While there are many molecular fingerprints and similarity coefficients, it is not feasible to use all possible combination of them for a given project with limited time and resources. For this reason there have been many studies that compared performances among different fingerprints and similarity coefficients. In their large-scale analysis of 37 molecular descriptors , Bender and coworkers evaluated similarity between the descriptors and identified four broad descriptor classes: (1) circular fingerprints, (2) circular fingerprints considering counts, (3) path-based fingerprints and structural keys, and (4) pharmacophoric descriptors. This study suggests that the performance of the descriptors is much more defined by those four classes than the particular parametrization used or individual descriptors. This implies that descriptors that belong to the same class are likely to give similar results (e.g., similar hit compound lists) when they are used for molecular similarity evaluation.
In general, the Tanimoto coefficient is a preferred metric for molecular similarity comparison, but Dice and Cosine coefficients are considered as good alternatives . For example, a study by Bajusz and Héberger  compared eight well-known similarity distance metrics on a large data set of molecular fingerprints. This study concluded that the Tanimoto, Dice, Cosine, and Soergel coefficients are the best metrics for similarity calculation, in the sense that they produce the most similar rankings to those averaged over the rankings produced by the eight similarity metrics considered. The Euclidean and Manhattan distances were found to be not optimal because they gave different rankings from other metrics.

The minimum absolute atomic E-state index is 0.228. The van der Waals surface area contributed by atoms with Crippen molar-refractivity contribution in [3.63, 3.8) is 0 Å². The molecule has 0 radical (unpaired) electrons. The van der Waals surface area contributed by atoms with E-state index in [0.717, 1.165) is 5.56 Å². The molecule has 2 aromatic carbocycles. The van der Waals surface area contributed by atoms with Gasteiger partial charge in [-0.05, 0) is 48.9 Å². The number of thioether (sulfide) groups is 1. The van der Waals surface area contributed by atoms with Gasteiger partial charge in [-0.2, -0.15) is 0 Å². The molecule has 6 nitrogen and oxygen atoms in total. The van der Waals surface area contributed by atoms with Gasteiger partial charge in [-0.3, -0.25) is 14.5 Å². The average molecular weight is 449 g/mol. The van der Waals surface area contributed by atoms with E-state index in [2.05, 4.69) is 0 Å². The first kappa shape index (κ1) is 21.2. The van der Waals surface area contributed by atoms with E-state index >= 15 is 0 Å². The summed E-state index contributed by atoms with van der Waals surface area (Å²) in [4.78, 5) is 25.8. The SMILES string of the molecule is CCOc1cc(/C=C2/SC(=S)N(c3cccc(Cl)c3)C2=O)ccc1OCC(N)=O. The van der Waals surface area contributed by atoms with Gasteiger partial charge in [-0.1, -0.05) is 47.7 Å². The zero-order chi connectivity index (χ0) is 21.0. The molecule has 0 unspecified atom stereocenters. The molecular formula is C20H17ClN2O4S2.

- Molecular Similarity in Medicinal Chemistry
- Molecular similarity: a key technique in molecular informatics
- Daylight Theory: Fingerprints
- How Similar Are Similarity Searching Methods? A Principal Component Analysis of Molecular Descriptor Space
- Extended-Connectivity Fingerprints
- Bender A, Jenkins JL, Scheiber J, Sukuru SCK, Glick M, Davies JW: How Similar Are Similarity Searching Methods? A Principal Component Analysis of Molecular Descriptor Space. J Chem Inf Model 2009, 49:108-119.
- Bajusz D, Racz A, Heberger K: Why is Tanimoto index an appropriate choice for fingerprint-based similarity calculations? J Cheminformatics 2015, 7:20.